All too often when I talk with recruiters I find that they make one call to a prospective client and then move on. Also, when they finally get a response they finish their day and put that possible client on their plan for the next day. It’s imperative that a recruiter follow the suggestions below if they want to increase their success rate.
But before I get to that, take a look at some statistics, based upon industry research:
Insiders say that ideally you need to get back to someone within five minutes.
If you wait just 30 minutes you are 10 times less likely to reach that person.
If you can contact them within five minutes, the odds of qualifying that person are 21 times greater.
So what have they found as the average time it takes a recruiter to respond? 39 hours and 22 minutes. That’s just crazy! Maybe these are the same recruiters who whine about how difficult it is to reach a hiring authority today.
So what’s the best time to reach prospects?
- Recruiters who make at least six attempts to reach a prospect had a 90% success rate. Obviously persistence counts.
- Studies have shown that between 4:00 pm and 6:00 pm were the best times of day to reach clients. The worst is between 11:00 am and noon.
- Tuesdays are the worst day to prospect. Studies show you have a 50% better contact rate on Wednesdays and Thursdays.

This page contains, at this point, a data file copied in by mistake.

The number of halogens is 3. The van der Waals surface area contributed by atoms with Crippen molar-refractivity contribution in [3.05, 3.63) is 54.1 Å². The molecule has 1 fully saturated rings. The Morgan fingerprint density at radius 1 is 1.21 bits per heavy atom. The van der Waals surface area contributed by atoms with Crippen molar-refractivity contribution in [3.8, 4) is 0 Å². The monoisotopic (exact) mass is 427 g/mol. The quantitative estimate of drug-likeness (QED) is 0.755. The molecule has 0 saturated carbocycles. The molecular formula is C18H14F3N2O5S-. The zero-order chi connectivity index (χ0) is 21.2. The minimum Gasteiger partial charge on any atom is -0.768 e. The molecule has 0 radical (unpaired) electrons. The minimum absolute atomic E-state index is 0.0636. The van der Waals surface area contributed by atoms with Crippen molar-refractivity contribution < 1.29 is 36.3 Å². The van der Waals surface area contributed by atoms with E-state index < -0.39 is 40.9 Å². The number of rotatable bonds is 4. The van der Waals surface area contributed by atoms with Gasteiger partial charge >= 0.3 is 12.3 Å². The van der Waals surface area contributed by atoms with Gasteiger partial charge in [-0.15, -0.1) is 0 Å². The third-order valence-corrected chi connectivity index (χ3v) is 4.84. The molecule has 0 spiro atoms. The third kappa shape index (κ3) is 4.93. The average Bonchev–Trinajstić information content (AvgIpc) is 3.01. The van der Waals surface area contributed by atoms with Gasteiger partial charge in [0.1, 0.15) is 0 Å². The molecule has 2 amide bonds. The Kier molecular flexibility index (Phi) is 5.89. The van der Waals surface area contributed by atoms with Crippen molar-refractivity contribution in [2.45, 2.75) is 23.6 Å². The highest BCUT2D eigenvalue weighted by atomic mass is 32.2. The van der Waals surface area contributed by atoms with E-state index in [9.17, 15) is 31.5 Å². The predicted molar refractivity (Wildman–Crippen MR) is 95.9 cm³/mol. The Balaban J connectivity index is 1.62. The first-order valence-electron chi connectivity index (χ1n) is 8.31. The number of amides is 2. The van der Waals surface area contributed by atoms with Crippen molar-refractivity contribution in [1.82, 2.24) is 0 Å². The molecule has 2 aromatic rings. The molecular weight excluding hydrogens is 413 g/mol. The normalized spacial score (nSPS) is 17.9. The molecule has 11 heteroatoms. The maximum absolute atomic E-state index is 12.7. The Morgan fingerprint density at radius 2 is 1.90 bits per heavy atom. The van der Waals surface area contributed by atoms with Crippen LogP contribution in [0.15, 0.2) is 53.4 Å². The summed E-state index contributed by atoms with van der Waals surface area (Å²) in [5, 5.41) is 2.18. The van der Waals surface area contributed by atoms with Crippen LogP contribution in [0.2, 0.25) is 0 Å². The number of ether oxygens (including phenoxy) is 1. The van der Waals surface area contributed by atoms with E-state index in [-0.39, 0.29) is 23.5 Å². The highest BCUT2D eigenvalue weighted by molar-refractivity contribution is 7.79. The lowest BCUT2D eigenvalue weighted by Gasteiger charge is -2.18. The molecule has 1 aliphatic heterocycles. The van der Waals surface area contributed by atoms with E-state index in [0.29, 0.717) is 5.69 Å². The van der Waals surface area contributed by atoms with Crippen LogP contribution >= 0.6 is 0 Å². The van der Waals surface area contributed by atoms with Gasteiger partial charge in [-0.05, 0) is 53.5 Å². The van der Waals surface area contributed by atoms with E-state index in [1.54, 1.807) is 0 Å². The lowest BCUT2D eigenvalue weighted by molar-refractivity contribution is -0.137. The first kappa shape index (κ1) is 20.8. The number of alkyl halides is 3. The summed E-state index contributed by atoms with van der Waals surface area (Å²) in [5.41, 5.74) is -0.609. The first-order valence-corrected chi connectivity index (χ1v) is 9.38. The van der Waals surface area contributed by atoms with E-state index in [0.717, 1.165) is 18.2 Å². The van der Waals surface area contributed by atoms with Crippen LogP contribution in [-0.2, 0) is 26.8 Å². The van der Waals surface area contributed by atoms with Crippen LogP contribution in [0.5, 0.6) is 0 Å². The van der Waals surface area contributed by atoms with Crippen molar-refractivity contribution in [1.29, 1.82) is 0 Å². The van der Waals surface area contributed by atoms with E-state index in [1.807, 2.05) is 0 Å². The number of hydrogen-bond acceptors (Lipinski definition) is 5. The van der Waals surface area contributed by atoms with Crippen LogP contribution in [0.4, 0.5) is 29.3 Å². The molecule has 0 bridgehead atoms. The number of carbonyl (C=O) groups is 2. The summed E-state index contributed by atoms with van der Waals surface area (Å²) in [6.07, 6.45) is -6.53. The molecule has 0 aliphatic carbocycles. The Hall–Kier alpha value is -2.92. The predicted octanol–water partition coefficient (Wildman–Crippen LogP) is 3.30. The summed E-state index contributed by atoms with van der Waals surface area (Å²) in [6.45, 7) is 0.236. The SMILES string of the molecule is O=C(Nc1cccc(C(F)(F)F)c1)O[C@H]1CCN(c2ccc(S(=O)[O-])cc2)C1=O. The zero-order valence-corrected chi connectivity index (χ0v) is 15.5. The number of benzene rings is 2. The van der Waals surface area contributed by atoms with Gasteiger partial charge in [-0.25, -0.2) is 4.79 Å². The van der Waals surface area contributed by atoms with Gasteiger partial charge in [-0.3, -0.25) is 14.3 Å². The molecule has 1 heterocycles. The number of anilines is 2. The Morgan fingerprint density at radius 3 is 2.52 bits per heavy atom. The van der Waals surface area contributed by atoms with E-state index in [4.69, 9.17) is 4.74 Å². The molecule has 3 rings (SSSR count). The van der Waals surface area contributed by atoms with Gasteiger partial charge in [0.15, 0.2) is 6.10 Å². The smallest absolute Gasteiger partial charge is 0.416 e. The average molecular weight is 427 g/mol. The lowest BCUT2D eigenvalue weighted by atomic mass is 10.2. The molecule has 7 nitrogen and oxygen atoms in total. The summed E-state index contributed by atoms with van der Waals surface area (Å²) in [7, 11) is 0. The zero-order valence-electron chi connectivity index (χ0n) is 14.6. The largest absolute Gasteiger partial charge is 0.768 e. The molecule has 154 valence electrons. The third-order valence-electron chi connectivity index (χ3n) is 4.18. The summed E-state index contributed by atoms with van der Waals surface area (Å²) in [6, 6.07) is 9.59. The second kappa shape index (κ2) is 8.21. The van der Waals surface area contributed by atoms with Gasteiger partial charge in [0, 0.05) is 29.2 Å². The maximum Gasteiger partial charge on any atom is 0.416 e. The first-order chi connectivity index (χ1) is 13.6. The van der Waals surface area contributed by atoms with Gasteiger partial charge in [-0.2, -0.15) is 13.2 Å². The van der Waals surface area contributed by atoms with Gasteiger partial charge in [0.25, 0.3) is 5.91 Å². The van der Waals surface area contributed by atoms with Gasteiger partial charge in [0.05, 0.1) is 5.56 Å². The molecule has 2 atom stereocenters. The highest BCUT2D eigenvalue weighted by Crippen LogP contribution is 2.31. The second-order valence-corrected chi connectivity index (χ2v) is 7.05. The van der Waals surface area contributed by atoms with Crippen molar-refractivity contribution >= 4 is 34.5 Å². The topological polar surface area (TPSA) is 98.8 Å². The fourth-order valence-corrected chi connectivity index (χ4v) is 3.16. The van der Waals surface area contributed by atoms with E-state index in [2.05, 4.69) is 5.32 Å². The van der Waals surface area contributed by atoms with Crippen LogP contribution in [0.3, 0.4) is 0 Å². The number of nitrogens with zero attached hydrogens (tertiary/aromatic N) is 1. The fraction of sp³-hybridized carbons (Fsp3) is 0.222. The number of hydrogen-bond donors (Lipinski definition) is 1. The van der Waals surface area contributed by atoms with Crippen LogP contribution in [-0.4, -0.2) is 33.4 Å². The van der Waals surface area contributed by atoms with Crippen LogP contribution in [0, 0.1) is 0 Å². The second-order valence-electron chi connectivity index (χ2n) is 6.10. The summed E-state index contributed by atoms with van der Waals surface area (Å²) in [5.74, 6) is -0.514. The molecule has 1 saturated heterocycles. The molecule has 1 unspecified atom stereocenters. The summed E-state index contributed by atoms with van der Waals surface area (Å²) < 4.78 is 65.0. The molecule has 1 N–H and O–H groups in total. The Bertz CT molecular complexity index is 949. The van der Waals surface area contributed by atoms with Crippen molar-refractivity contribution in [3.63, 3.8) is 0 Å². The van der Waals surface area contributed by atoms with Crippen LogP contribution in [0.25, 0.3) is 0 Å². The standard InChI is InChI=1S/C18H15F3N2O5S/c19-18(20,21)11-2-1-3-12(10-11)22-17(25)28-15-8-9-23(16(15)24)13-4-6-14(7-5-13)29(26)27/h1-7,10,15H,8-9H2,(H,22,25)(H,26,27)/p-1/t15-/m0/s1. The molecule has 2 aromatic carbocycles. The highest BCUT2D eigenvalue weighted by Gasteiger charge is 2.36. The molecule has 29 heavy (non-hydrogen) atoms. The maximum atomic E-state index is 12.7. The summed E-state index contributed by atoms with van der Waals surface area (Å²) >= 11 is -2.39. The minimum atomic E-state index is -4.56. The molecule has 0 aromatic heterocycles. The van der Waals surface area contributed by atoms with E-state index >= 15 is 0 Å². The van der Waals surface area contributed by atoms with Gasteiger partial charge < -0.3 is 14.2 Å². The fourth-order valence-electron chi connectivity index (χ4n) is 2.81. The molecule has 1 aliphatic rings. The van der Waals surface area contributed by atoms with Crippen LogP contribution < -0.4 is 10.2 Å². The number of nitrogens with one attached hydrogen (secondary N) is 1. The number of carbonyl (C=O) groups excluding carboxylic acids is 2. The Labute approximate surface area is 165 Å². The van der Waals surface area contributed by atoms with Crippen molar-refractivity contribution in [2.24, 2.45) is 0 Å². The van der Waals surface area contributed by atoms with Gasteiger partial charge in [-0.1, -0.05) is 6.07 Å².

- Recruiters who found and used direct dial phone numbers got three times as many conversations with prospective clients. That means you need a way to find those numbers. Many recruiters subscribe to lists that provide them.
- Yes, they are a step above a cold prospect, but you still need to do your homework on the company and make a great presentation of value to the prospective client to obtain a Job Order.
Remember, you’re not calling to just make a pitch or assume an order. Go through your questioning process and make your recommendation to your prospect accordingly. Like how working with you the client’s challenges can be eliminated in most cases.
In many situations prospects think they need one thing, when another might actually be the best solution for them.
Until next time, keep moving forward.